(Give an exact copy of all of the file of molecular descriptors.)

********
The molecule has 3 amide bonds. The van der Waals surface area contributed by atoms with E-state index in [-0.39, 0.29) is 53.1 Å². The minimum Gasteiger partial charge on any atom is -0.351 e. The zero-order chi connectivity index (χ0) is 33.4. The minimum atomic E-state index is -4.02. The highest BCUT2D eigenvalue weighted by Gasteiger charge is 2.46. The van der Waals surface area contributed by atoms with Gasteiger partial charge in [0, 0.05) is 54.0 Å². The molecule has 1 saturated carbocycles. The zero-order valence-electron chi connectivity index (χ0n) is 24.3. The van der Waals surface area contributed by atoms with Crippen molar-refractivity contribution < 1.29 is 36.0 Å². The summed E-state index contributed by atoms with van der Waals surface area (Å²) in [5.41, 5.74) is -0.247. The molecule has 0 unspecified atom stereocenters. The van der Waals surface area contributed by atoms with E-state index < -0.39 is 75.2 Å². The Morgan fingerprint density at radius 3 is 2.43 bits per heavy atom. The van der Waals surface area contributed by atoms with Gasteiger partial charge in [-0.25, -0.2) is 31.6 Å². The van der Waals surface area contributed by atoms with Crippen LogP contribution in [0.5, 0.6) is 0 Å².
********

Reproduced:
The molecule has 3 amide bonds. The van der Waals surface area contributed by atoms with E-state index in [-0.39, 0.29) is 53.1 Å². The minimum Gasteiger partial charge on any atom is -0.351 e. The zero-order chi connectivity index (χ0) is 33.4. The minimum atomic E-state index is -4.02. The highest BCUT2D eigenvalue weighted by Gasteiger charge is 2.46. The van der Waals surface area contributed by atoms with Gasteiger partial charge in [0, 0.05) is 54.0 Å². The molecule has 1 saturated carbocycles. The zero-order valence-electron chi connectivity index (χ0n) is 24.3. The van der Waals surface area contributed by atoms with Crippen molar-refractivity contribution < 1.29 is 36.0 Å². The summed E-state index contributed by atoms with van der Waals surface area (Å²) in [5.41, 5.74) is -0.247. The molecule has 0 unspecified atom stereocenters. The van der Waals surface area contributed by atoms with E-state index < -0.39 is 75.2 Å². The Morgan fingerprint density at radius 3 is 2.43 bits per heavy atom. The van der Waals surface area contributed by atoms with Gasteiger partial charge in [-0.25, -0.2) is 31.6 Å². The van der Waals surface area contributed by atoms with Crippen LogP contribution in [0.5, 0.6) is 0 Å².